US DOT ‘Hours of Service’ Rule Prevents Truck Accidents
Virtually every product manufactured in the United States is transported by a truck at some stage. Trucks are an important cog in the country’s economic wheel. Portland truck accident lawyers know that trucks are also, simply because of their sheer size and weight, very dangerous objects and especially when the driver is tired. A 2006 federal study found that the number one cause of accidents involving trucks is driver fatigue.
In December, 2011, the U.S. Department of Transportation (DOT) announced a new law dealing with the safety issues surrounding driver fatigue. The new rules will incorporate the very latest technology to ensure truck drivers can get the rest they need to operate safely. The regulation replaces existing hours-of-service (HOS) requirements for commercial truck drivers. Our truck accident lawyers in Portland support these new rules and hope they will help prevent serious injuries in truck accidents. Before the new regulations were introduced, the FMCSA held six “listening” sessions right across the country. Truck drivers and trucking company owners were invited to have their say on HOS requirements, as were safety advocates, law enforcement agencies and the general public. These sessions were streamed live via webcast to allow as many people as possible to participate in the development of the new rules.
New Rules Should Help Drivers Stay Rested
Under previous legislation, commercial truck drivers could work an average of up to 82 hours in a 7-day period. The new HOS rule has cut this figure back to a total weekly limit of 70 hours. “This final rule is the culmination of the most extensive and transparent public outreach effort in our agency’s history,” according to FMCSA Administrator Anne S. Ferro, who stated the obvious when she said that rested and alert truckers make for safer roadways.
The new rules don’t just limit total hours, however. They also include mandatory break times of a minimum of half an hour after a driver has worked eight consecutive hours. The break can be taken at any time drivers feel they need rest during this eight-hour window. In addition, drivers who have used the maximum 70 hours of work in a week are required to take two consecutive nights off and not driver between the hours of 1 a.m. and 5 a.m.; the hours that research shows are when the “body clock” demands the most sleep.
The body clock rule is part of the 34-hour restart provision, which allows drivers to restart the clock on their work week if they have taken a rest break of 34 consecutive hours. That restart provision can only be used once in every seven-day period however.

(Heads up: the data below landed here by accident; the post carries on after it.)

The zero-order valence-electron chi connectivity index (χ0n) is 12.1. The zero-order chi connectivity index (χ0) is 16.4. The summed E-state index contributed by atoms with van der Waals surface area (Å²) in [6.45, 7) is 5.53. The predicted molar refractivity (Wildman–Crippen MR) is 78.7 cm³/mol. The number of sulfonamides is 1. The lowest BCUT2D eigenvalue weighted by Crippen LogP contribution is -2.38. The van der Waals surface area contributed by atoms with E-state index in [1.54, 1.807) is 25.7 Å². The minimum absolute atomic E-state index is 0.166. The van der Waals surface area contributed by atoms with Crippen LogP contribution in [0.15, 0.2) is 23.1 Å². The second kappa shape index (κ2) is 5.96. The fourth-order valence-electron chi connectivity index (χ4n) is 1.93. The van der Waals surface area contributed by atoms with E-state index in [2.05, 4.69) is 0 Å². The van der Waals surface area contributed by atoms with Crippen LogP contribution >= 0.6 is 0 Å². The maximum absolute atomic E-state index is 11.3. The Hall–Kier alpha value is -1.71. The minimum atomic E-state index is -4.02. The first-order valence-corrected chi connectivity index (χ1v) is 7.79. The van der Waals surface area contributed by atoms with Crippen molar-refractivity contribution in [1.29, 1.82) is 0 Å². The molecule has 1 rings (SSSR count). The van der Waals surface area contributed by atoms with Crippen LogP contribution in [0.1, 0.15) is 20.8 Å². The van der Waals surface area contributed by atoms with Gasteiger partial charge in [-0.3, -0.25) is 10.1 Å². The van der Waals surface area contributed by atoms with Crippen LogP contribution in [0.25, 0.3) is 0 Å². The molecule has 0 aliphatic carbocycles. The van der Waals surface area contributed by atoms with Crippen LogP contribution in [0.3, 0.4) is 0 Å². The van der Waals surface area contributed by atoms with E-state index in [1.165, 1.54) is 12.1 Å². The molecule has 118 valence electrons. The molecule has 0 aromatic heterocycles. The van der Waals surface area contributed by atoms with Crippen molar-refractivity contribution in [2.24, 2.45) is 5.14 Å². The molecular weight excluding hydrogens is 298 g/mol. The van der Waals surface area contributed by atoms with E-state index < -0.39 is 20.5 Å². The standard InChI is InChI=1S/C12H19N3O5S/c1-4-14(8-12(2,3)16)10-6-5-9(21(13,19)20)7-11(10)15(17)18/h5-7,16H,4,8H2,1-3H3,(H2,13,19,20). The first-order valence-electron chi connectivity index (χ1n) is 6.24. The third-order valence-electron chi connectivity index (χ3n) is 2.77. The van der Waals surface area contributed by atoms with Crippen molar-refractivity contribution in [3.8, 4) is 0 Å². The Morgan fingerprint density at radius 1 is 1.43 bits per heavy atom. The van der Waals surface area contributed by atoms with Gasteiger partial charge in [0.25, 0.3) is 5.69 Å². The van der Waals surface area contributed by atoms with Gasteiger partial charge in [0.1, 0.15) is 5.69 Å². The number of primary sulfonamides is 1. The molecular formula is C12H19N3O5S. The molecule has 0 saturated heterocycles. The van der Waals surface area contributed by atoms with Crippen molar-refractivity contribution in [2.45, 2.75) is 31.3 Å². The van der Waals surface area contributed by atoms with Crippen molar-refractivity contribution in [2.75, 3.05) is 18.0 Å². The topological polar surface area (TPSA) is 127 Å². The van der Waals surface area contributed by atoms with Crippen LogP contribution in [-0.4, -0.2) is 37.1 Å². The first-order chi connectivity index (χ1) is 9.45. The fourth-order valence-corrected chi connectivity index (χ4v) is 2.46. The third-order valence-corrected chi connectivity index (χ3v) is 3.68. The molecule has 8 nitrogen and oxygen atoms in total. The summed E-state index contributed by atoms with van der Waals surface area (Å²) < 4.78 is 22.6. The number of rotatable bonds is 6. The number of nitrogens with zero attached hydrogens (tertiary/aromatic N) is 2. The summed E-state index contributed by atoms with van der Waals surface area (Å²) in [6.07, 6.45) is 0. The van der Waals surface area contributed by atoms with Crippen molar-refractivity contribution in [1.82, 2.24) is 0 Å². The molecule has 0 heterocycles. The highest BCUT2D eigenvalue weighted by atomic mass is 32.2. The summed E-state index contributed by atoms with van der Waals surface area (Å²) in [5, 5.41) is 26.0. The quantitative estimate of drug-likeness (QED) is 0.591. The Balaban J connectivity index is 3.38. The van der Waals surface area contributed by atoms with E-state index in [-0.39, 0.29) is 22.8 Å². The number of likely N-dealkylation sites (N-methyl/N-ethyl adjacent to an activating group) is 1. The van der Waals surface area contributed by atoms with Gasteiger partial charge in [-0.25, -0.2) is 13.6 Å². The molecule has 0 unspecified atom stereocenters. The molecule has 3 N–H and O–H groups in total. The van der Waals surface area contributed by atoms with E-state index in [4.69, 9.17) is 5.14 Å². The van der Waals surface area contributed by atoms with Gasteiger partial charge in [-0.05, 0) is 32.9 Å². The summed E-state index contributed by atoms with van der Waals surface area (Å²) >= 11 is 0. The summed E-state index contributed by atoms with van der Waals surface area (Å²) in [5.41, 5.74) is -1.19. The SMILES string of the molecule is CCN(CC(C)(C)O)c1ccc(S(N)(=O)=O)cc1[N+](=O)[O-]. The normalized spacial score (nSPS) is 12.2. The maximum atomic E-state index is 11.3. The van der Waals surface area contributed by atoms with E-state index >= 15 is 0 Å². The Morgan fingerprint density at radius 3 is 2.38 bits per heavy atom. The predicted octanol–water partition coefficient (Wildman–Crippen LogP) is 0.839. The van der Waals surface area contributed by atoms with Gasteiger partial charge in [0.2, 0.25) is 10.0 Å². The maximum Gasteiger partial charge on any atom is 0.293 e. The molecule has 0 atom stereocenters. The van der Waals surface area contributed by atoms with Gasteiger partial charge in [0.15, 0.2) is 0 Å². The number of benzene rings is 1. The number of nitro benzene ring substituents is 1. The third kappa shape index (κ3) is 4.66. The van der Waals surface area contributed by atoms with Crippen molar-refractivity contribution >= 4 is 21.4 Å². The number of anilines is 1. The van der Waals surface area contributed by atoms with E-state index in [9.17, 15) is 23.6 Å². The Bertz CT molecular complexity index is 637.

“Trucking is a difficult job, and a big rig can be deadly when a driver is tired and overworked,” said Transportation Secretary Ray LaHood. “This … rule will help prevent fatigue-related truck crashes and save lives,” LaHood said, then added, “Truck drivers deserve a work environment that allows them to perform their jobs safely.”
Other road users deserve safe conditions, too. Portland truck accident lawyers point out that every year in the U.S., 5,000 people are killed and over 100,000 are injured in truck-related accidents. The new rules are good news for highway users, though the 11-hour daily driving limit remains unchanged, at least for now. FMCSA plans to continue analyzing data and carrying out further research relative to the risks of the 11-hour limit.
Now There are Penalties for Non-compliance
Trucking companies that continue to flout the new legislation will face stiffer than ever penalties, and the drivers themselves are not exempt. If a driver exceeds the 11-hour limit by three or more hours, the company can be fined $11,000 for every offense, and the driver could be hit with a $2,750 fine. To give companies time to implement the necessary changes, the new rules must be complied with by July 1, 2013.
Truck drivers occasionally feel hard done by and certainly many believe they are “over-regulated.” They also face nearly impossible deadlines and productivity requirements from companies eager to maximize profits. The problem is, trucks are huge, and when they collide with a car, pickup or SUV, the potential for serious injury or death is multiplied many times over.
Statistics have shown that commercial truck drivers who are behind the wheel for too many hours and are fatigued; they lose concentration and are the main reason for truck-related crashes. If this has happened to you or someone in your family, it’s important to understand that trucking firms and their insurance companies will be eager to pay out as little as possible.
In Oregon, the best thing to do in the event of a truck-related injury is to contact a team of dedicated and experienced Portland truck accident lawyers. They know how to deal with trucking companies, and perhaps most importantly, they have vast experience in dealing with insurance companies. If you want to ensure you receive a prompt and fair settlement of your claim, you should have a Portland personal injury lawyer on your side.